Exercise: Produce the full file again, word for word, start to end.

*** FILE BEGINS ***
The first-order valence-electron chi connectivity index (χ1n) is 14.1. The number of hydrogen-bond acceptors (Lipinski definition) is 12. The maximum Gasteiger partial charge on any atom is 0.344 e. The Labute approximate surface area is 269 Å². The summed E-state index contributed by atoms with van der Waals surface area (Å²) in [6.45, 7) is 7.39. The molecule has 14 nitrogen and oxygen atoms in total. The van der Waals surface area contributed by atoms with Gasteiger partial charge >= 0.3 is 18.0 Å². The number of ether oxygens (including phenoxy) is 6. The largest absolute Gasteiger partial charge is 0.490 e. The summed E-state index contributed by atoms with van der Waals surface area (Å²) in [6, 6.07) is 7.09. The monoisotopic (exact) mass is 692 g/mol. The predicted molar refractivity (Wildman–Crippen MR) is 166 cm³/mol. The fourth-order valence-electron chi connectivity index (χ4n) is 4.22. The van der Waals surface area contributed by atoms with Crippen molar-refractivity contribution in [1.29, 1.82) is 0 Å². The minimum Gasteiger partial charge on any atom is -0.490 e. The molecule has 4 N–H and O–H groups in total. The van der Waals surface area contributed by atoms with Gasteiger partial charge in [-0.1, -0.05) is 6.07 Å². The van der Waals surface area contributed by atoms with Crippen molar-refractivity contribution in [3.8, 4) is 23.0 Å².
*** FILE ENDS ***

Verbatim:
The first-order valence-electron chi connectivity index (χ1n) is 14.1. The number of hydrogen-bond acceptors (Lipinski definition) is 12. The maximum Gasteiger partial charge on any atom is 0.344 e. The Labute approximate surface area is 269 Å². The summed E-state index contributed by atoms with van der Waals surface area (Å²) in [6.45, 7) is 7.39. The molecule has 14 nitrogen and oxygen atoms in total. The van der Waals surface area contributed by atoms with Gasteiger partial charge >= 0.3 is 18.0 Å². The number of ether oxygens (including phenoxy) is 6. The largest absolute Gasteiger partial charge is 0.490 e. The summed E-state index contributed by atoms with van der Waals surface area (Å²) in [6, 6.07) is 7.09. The monoisotopic (exact) mass is 692 g/mol. The predicted molar refractivity (Wildman–Crippen MR) is 166 cm³/mol. The fourth-order valence-electron chi connectivity index (χ4n) is 4.22. The van der Waals surface area contributed by atoms with Crippen molar-refractivity contribution in [1.29, 1.82) is 0 Å². The minimum Gasteiger partial charge on any atom is -0.490 e. The molecule has 4 N–H and O–H groups in total. The van der Waals surface area contributed by atoms with Gasteiger partial charge in [-0.1, -0.05) is 6.07 Å². The van der Waals surface area contributed by atoms with Crippen molar-refractivity contribution in [3.8, 4) is 23.0 Å².